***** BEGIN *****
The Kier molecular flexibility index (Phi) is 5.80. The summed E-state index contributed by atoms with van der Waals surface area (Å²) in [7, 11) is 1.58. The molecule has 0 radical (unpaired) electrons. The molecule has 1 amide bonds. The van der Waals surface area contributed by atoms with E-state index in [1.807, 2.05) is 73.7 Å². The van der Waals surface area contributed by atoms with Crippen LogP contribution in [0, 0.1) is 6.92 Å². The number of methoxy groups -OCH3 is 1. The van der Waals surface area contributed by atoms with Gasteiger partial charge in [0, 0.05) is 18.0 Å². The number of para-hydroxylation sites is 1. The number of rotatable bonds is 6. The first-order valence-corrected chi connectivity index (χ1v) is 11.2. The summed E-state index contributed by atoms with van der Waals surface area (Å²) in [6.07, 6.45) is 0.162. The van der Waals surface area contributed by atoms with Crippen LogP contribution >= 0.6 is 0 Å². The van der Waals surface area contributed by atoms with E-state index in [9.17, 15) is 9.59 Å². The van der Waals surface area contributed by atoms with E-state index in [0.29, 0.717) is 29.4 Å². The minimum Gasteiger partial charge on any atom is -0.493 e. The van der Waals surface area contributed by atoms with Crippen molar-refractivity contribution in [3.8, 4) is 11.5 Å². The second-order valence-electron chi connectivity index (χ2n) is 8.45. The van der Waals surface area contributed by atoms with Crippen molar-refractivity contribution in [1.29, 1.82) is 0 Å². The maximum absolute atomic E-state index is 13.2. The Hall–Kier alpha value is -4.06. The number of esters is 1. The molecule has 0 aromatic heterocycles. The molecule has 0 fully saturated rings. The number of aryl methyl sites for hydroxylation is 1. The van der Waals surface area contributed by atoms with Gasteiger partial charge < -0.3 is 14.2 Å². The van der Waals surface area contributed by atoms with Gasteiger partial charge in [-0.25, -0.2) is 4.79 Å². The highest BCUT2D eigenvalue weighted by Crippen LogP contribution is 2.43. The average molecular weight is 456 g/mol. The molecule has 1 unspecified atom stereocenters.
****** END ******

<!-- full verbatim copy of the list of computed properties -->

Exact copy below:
The Kier molecular flexibility index (Phi) is 5.80. The summed E-state index contributed by atoms with van der Waals surface area (Å²) in [7, 11) is 1.58. The molecule has 0 radical (unpaired) electrons. The molecule has 1 amide bonds. The van der Waals surface area contributed by atoms with E-state index in [1.807, 2.05) is 73.7 Å². The van der Waals surface area contributed by atoms with Crippen LogP contribution in [0, 0.1) is 6.92 Å². The number of methoxy groups -OCH3 is 1. The van der Waals surface area contributed by atoms with Gasteiger partial charge in [0, 0.05) is 18.0 Å². The number of para-hydroxylation sites is 1. The number of rotatable bonds is 6. The first-order valence-corrected chi connectivity index (χ1v) is 11.2. The summed E-state index contributed by atoms with van der Waals surface area (Å²) in [6.07, 6.45) is 0.162. The van der Waals surface area contributed by atoms with Crippen LogP contribution >= 0.6 is 0 Å². The van der Waals surface area contributed by atoms with E-state index in [9.17, 15) is 9.59 Å². The van der Waals surface area contributed by atoms with E-state index in [0.29, 0.717) is 29.4 Å². The minimum Gasteiger partial charge on any atom is -0.493 e. The van der Waals surface area contributed by atoms with Crippen molar-refractivity contribution in [3.8, 4) is 11.5 Å². The second-order valence-electron chi connectivity index (χ2n) is 8.45. The van der Waals surface area contributed by atoms with Crippen molar-refractivity contribution in [1.29, 1.82) is 0 Å². The maximum absolute atomic E-state index is 13.2. The Hall–Kier alpha value is -4.06. The number of esters is 1. The molecule has 0 aromatic heterocycles. The molecule has 0 fully saturated rings. The number of aryl methyl sites for hydroxylation is 1. The van der Waals surface area contributed by atoms with Gasteiger partial charge < -0.3 is 14.2 Å². The van der Waals surface area contributed by atoms with Gasteiger partial charge in [-0.25, -0.2) is 4.79 Å². The highest BCUT2D eigenvalue weighted by Crippen LogP contribution is 2.43. The average molecular weight is 456 g/mol. The molecule has 1 unspecified atom stereocenters.